posted by Pastabagel at 11:03 AM on February 23, 2007


postmodern reflection on and farewell to the idea of the superhero genre.
posted by mwhybark at 1:53 PM EST on February 23


Nicely said, but here we are twenty years after The Watchmen, spending billions of dollars on one costumed hero movie after another, strip mining the DC and Marvel archives.
posted by Pastabagel at 11:08 AM on February 23, 2007


doing this in the real-world is a serious personality disorder, which confuses the story unless it is the point of the story. The reason it's a disorder is because one's identity in real life is multifaceted and evolving.

With the possible exception of Dr. Manhattan, all the costumed characters in Watchmen are clearly depicted as suffering from personality disorders, to a greater (Rorschach, schizophrenia) or lesser (Night Owl, depression) extent.

Additionally, this is in fact a point of the story. Dr. Manhattan's mental state is explicitly identified as beyond judgement, of course, as he is become god, the destroyer of worlds.

Ha! I love that we're arguing about comix instead of working!

do not touch the merchandise
posted by mwhybark at 11:11 AM on February 23, 2007


I hear what you mean w/t/r the stasis of the characters as required by serial narrative. I think Moore was explicitly looking to create character arcs for these characters, which as far as I know, were never exhumed and forced in to zombie servitude.
posted by mwhybark at 11:13 AM on February 23, 2007


HuronBob, he's probably heard this a lot, but if you get a chance, tell Snyder that this particular Romero fanboy was completely won over by his version of Dawn. He nailed exactly what a remake should be: the same premise, taken in a different direction.

I look forward to 300 as well. Yes it's over the top, but... I like that sort of thing a lot. Not everything has to be fucking Dogme 95. The HD/green screen element gets me excited as well. I want to do that sort of thing some day. Also, it has armored war rhinos. Every movie should have war rhinos.

I won't comment on Watchmen, as I haven't read the book.
posted by brundlefly at 11:15 AM on February 23, 2007


The protagonists, who have all these great qualities, these guys you root for - are all elitist totalitarian pricks fighting for a doomed flawed culture.


They made this already and called it "Starship Troopers"

Yet another shitty adaptation
posted by Megafly at 11:20 AM on February 23, 2007


Watchmen's one of my favorite works of all time, and I've given up on film adaptations of comics in general, but I'd still say that it'd be possible in theory to make a good feature-length film of Watchmen.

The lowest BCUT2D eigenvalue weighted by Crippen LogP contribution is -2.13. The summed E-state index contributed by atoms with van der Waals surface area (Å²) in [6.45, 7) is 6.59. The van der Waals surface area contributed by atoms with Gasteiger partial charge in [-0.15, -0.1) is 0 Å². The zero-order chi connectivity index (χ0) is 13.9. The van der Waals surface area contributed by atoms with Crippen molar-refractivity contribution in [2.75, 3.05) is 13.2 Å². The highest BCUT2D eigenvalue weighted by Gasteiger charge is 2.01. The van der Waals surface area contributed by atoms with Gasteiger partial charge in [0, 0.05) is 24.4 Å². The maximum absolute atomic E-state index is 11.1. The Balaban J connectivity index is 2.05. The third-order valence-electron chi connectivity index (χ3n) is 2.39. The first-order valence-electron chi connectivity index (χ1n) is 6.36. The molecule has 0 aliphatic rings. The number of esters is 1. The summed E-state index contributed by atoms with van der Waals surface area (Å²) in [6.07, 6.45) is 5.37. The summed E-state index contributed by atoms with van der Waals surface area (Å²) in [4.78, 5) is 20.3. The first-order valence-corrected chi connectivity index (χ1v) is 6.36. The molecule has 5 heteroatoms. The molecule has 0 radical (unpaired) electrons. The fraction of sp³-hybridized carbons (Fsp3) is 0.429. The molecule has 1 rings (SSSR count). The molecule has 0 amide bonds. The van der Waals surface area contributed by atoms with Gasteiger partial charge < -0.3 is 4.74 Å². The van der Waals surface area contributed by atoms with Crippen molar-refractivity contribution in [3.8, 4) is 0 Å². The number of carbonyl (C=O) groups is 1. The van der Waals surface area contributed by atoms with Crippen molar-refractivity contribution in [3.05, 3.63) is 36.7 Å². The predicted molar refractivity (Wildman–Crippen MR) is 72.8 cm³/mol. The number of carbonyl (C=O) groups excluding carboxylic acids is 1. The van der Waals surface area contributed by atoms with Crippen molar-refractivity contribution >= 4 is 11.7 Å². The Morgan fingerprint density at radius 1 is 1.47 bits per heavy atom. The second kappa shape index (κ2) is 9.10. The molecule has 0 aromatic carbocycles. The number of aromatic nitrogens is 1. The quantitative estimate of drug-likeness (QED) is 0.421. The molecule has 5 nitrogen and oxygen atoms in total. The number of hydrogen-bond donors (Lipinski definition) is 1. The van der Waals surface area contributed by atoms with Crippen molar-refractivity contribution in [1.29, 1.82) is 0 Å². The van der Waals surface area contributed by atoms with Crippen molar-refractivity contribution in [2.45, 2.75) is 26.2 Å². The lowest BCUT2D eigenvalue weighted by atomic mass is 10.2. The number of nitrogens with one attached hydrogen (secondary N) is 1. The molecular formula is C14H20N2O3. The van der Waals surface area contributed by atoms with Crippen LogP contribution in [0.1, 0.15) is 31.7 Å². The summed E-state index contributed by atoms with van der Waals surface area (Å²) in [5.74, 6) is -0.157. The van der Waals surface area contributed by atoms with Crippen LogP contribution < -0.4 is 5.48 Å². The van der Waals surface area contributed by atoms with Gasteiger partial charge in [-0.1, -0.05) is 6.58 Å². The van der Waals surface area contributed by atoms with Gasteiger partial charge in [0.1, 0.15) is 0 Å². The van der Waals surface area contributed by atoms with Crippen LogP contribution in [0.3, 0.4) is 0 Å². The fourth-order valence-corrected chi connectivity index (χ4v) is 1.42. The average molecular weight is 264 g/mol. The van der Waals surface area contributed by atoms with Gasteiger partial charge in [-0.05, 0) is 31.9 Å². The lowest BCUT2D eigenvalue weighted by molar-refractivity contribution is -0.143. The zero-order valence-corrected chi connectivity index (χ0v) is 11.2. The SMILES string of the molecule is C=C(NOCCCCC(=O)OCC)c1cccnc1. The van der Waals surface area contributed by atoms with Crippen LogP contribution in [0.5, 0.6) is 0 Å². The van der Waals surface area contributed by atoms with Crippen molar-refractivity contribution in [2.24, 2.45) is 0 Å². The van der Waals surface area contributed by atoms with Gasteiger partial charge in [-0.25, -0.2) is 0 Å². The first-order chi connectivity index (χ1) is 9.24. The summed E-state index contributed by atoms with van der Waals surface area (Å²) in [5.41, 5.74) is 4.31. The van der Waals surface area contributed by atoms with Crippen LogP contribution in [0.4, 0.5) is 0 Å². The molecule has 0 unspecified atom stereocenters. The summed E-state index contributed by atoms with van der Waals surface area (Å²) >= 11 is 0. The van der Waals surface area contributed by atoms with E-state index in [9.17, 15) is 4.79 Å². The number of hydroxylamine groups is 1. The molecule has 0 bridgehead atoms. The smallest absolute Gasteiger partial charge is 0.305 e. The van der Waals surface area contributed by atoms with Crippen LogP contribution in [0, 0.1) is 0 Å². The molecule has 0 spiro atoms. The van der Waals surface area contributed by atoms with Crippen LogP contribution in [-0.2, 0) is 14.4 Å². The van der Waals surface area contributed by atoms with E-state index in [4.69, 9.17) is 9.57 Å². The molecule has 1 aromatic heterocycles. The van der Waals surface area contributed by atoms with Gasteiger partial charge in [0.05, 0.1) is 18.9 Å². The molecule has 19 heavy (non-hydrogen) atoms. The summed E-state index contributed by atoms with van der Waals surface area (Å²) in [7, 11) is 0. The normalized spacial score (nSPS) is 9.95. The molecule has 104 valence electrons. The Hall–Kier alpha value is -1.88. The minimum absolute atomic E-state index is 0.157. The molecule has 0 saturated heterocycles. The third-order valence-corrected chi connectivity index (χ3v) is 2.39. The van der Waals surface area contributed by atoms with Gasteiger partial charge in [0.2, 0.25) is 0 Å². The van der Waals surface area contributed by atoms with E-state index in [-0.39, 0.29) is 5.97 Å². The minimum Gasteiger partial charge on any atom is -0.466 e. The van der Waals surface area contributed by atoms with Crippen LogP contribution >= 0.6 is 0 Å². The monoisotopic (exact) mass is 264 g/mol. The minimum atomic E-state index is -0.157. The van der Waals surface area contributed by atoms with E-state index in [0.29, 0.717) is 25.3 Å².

LA Confidential was both a good book and movie. If you read the book first, you'd probably think it would be nearly impossible to adapt to feature-length -- there are half a dozen intertwined mysteries spanning decades.

Yet the screenwriter(s) managed to select threads from the book that made a story that could be told at movie-length, and even remained fairly true to the elements that they kept, despite all the elements they dropped and the compression in time.

Likewise, I see no reason it wouldn't be possible to make a satisfying movie that did the same thing with Watchmen.

But is it likely it'll end up any good? Not a bit. I expect another big dumb mess like LXG that I won't be seeing in the theater, if at all.
posted by Zed_Lopez at 11:20 AM on February 23, 2007


In the comic, it defines their identity (I don't recall if this is the stated reason in the book, but it is a reason that comic heroes wear them in general), but doing this in the real-world is a serious personality disorder, which confuses the story unless it is the point of the story.

I think you may need to re-read the book, and particularly the supplemental non-comics material. Aside from the A-Plot, the B-Plot is all about how fucking insane you have to be to dress up in costumes and fight crime.

Every major character in the book, including the 'heroes' are complete nutcases.
posted by empath at 11:32 AM on February 23, 2007


i think he might be able to pull it off. in an interview i recently read he talked about now being a perfect time for a deconstructionist superhero movie in context to the last few years of spiderman, fantastic four, etc. if he takes it in the direction of commenting on superhero movies with the source material as a framework it may work. sin city was ok, but trying to copy exactly from one medium to another didn't work for me.

i also just need to say that the director of ghost rider is in the same league as uwe boll. that movie was one of the most reprehensible pieces of shit i've ever seen.

that page 5 short was pretty awesome, especially from a senior in high school.
posted by andywolf at 11:35 AM on February 23, 2007


Yeah, yeah: but where's my Tales of the Beanworld movie? Hmmmm?